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  • Author or Editor: María Jesús Sánchez-Blanco x
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Potted gerberas were grown in a greenhouse with one, two, or four emitters (1.2 L·h−1) per pot and irrigated with water of two levels of salinity (1.5 dS·m−1 and 3 dS·m−1). All pots received the same volume of water. The aim was to determine whether the number of emitters per pot affects the distribution of roots and salts in the substrate (100% coconut fiber). We determined the electrical conductivity (EC) distribution at three different heights (upper, middle, and lower). We also studied the roots and EC horizontal distribution in four quadrants (southeast, southwest, northwest, and northeast). Shoot growth, leaf damage, plant water status, and photochemical capacity of photosystem II were also studied. Two or four emitters per pot reduced the leaching fraction compared with that observed with one emitter, improving both the amount and homogeneity of substrate moisture. In the two saline conditions used, the salt concentration in the substrate was irregular both vertically and horizontally, and the presence of roots in the horizontal quadrant sides was heterogeneous. Both of these behaviors decreased as the number of emitters per pot increased. Root growth was weakly related with the soluble salt content in the root zone. When saline water is used, two emitters per pot are to be recommended because the difference between using two and four emitters was very slight. The use of only one emitter reduced shoot and root growth and encouraged salt damage to leaves.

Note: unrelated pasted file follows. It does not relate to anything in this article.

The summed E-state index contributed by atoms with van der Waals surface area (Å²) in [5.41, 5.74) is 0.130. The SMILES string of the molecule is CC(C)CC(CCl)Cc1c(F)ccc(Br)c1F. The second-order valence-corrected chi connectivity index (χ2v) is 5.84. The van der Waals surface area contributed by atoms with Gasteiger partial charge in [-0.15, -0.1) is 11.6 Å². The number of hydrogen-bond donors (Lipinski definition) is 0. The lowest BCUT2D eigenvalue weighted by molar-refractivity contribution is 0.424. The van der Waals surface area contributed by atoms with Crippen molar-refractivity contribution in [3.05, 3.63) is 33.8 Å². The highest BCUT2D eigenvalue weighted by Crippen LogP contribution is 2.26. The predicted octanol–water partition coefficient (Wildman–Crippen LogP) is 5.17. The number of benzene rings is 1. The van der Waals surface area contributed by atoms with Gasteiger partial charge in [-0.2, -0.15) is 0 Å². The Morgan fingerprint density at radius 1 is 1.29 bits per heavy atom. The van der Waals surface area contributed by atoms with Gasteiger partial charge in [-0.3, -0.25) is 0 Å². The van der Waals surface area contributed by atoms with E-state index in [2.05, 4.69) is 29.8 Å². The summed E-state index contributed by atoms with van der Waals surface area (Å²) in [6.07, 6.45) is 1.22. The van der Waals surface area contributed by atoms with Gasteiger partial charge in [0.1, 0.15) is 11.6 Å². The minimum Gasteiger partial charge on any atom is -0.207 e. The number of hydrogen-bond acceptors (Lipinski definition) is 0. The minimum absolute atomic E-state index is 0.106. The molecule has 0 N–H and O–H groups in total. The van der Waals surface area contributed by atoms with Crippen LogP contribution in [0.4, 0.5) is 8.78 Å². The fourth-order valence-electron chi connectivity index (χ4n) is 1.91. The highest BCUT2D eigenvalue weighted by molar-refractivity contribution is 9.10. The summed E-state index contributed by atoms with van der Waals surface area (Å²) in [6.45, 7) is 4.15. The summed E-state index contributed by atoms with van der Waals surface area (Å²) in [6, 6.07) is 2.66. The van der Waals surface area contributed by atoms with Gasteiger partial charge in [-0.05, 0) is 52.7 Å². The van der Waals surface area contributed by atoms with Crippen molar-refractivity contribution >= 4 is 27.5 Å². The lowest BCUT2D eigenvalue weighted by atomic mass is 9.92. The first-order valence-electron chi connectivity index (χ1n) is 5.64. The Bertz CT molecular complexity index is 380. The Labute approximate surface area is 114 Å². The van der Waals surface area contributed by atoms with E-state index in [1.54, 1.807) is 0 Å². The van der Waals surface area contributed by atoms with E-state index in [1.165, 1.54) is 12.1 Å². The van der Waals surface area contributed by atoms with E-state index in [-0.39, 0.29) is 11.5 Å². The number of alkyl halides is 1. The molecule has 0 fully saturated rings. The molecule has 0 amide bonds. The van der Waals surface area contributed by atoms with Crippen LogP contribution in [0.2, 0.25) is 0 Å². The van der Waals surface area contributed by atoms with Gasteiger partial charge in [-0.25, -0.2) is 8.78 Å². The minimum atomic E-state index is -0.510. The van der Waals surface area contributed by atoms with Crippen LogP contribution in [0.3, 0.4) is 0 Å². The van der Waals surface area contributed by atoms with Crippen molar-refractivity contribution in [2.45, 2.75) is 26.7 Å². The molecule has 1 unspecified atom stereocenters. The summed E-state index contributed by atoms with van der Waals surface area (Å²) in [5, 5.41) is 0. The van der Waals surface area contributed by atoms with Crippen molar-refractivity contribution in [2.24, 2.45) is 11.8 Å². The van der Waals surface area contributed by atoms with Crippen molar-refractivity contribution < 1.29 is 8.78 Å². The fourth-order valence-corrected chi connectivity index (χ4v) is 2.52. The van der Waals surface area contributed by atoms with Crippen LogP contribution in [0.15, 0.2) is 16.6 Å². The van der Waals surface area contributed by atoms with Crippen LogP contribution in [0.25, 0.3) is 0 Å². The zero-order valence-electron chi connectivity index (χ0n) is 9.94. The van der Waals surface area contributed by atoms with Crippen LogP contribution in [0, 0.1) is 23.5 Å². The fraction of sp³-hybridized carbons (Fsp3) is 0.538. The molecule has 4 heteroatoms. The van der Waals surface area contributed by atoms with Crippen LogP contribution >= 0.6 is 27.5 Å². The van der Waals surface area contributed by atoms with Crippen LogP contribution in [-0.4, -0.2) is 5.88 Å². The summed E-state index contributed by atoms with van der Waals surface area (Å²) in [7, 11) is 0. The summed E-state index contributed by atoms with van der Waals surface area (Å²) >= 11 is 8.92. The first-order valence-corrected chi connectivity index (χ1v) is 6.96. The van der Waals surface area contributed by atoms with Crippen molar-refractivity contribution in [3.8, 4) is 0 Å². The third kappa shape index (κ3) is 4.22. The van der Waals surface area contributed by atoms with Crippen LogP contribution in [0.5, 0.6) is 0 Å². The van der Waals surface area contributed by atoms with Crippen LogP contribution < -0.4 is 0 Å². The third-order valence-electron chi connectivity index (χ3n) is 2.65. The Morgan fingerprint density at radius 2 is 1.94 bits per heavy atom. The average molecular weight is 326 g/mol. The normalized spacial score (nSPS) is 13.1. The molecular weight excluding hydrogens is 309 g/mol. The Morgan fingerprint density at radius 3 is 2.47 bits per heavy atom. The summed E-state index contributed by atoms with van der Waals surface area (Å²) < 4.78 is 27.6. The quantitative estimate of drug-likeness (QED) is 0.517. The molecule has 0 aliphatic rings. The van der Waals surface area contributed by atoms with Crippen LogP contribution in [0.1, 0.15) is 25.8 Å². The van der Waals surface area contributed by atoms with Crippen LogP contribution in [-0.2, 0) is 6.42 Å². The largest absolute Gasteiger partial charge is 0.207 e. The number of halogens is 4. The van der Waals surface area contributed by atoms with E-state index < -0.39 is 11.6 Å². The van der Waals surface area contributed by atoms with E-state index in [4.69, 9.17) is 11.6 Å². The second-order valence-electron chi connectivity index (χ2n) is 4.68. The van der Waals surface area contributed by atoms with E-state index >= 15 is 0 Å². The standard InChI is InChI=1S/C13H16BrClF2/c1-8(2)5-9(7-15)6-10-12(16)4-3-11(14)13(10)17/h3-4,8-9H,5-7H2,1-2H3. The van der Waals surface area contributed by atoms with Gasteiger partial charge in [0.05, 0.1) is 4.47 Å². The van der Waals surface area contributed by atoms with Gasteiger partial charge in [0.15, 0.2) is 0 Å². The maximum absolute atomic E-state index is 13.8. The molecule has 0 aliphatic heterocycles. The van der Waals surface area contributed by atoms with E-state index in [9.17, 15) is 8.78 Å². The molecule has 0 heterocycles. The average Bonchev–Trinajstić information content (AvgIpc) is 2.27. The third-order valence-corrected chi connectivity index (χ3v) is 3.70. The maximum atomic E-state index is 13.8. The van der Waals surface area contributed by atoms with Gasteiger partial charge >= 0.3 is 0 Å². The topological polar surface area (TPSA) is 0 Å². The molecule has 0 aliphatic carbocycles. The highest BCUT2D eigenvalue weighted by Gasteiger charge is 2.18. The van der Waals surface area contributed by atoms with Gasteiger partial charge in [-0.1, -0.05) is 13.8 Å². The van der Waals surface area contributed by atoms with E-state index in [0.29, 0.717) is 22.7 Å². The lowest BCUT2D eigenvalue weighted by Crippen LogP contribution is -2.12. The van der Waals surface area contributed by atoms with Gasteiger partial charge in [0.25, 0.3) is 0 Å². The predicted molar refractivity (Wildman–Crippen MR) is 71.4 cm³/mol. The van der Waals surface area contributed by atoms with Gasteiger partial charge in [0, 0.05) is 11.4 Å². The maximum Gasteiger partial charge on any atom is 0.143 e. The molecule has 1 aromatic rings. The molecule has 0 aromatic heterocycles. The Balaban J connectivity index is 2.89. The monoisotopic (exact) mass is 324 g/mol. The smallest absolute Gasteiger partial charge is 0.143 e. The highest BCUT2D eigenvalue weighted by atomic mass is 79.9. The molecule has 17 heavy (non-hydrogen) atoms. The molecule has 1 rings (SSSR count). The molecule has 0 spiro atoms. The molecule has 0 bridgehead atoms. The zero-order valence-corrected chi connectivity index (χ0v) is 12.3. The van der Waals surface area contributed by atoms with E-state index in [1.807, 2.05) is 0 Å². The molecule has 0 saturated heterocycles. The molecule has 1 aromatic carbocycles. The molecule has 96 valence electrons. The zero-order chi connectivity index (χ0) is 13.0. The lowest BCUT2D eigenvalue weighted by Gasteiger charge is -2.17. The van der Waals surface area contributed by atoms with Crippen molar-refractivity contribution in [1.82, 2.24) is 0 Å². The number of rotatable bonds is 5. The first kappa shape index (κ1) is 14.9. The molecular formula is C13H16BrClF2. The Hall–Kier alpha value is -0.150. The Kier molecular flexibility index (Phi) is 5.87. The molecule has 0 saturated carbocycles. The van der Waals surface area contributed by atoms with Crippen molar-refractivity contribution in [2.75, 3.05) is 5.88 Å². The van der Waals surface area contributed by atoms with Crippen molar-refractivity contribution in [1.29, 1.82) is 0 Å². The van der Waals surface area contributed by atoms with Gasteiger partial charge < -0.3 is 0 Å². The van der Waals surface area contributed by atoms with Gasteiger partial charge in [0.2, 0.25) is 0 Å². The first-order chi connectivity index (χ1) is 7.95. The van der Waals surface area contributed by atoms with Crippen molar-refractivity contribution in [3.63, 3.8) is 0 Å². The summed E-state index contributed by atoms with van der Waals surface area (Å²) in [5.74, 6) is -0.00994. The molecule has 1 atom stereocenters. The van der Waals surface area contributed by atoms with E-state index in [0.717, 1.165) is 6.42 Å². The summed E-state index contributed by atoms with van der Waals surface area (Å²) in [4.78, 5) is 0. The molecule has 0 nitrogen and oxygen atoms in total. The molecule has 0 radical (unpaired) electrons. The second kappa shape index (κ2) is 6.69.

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Euonymus japonica Thunb. (euonymus) plants were submitted for 9 months to two irrigation treatments using water from different sources: a control (C) water with electrical conductivity (EC) less than 1.2 dS·m−1 and reclaimed wastewater (RW) with EC ≈4 dS·m−1. At the end of the experiment, no differences in the total dry weight were observed between treatments, whereas the leaf dry mass increased (to the detriment of the root part in RW plants). Throughout the day, the stem water potential (Ψstem) of the RW plants was lower than in C, whereas stomatal conductance (g S) was slightly reduced in RW from 0800 hr to 1200 hr, but no significant variation in photosynthesis (Pn) or energy conversion efficiency (F′v/F′m) in photosystem II was detected through the effect of salinity. Gas exchange and fluorescence showed a tendency to increase after midday in plants treated with RW. The photosynthetic behavior and fluorescence of RW plants may have been related to the nitrogen and chlorophyll content of the leaves, confirming the resistance of the photosynthetic mechanism to salinity in this species in these conditions. The toxic effects produced by high concentrations of boron (B), sodium (Na+) and chloride (Cl) were offset by the effect of other ions like magnesium (Mg2+), potassium (K+), and phosphorus (P) in plants irrigated with RW, thus improving their physiological status without decreasing their ornamental value.

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